So before you hand in your resignation letter, do your best to make an effort to make it work whether that means simply sticking it out or communicating with your boss on how to make your work environment slightly more pleasant.

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Why you might want to rethink leaving a new job

Of course, we won’t be the first to tell you there’s a stigma attached to young job seekers and that is job-hopping. But there is truth to it. According to a study done by Robert Half, “Seventy-five percent of employees ages 18 to 34 view job hopping as beneficial” which is an increase of 18% in just 4 years. So it’s easy to understand why a hiring manager may be wary of hiring you if you were only at your last two jobs a total of 20 months. Besides this, if you choose to leave after only spending 6 months to a year in a position, a new hiring manager may assume that you didn’t make the cut after your trial period or annual review, even if you say you left for your own reasons.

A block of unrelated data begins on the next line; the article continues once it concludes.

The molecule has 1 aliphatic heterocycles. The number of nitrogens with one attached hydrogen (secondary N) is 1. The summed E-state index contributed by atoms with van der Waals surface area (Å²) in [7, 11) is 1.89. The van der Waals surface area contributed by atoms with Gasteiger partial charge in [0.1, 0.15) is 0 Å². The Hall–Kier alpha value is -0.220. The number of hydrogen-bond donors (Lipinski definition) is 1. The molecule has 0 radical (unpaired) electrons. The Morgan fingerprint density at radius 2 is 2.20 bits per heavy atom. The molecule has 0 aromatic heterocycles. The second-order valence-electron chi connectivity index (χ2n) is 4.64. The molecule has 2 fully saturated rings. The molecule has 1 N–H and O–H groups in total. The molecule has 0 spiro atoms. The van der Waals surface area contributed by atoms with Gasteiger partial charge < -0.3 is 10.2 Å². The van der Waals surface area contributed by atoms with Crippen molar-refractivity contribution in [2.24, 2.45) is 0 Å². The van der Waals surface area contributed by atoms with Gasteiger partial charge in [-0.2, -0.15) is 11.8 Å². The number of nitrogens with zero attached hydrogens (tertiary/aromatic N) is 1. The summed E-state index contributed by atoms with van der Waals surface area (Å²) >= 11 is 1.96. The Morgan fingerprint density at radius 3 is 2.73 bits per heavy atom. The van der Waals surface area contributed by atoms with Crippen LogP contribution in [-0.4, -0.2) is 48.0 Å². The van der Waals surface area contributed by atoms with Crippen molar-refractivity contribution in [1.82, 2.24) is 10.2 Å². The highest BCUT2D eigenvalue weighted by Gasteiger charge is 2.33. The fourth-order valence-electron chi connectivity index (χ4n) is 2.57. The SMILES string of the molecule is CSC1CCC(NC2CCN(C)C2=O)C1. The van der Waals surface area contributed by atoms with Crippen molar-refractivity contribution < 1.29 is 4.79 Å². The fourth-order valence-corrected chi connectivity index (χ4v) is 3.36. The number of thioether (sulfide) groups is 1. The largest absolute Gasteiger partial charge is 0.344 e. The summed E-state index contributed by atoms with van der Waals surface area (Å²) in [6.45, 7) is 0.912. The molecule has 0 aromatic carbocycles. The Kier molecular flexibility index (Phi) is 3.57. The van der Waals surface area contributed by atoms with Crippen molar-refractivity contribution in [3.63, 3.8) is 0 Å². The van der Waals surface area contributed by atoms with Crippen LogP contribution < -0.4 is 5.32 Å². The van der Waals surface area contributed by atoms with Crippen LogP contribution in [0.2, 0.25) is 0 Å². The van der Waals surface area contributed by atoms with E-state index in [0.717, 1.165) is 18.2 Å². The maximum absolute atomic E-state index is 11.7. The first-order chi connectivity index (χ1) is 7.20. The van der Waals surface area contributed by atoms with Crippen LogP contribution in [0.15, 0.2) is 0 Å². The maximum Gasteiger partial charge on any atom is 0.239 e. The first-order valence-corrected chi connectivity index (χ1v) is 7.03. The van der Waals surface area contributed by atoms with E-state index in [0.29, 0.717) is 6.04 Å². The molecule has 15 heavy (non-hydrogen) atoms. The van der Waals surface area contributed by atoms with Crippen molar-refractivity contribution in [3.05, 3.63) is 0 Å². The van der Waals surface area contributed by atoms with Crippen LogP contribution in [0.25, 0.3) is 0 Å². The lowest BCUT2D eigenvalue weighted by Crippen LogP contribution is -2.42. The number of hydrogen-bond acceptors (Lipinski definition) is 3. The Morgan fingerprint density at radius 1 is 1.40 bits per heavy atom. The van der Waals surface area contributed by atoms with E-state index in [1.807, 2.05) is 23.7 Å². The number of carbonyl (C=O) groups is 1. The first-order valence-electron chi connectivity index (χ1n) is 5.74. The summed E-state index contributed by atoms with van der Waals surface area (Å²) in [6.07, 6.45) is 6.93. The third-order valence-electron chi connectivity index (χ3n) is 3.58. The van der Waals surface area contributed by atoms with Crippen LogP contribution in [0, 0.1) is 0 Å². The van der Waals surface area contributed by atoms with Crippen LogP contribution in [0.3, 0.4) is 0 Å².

However, it’s important to note that according to the same study mentioned above, “when asked the number of role changes in 10 years that constitute a job hopper, professionals said five and CFOs cited six.” So even if you leave your current job after just a few months, that alone probably won’t be enough to hurt your career. Just as long as short time spans at various companies doesn’t begin to look habitual. If the rest of your work experience tells a positive story about you and your work ethic, the important part will simply be learning how to explain why you only worked at your previous company for a short amount of time and what you were able to learn from the experience.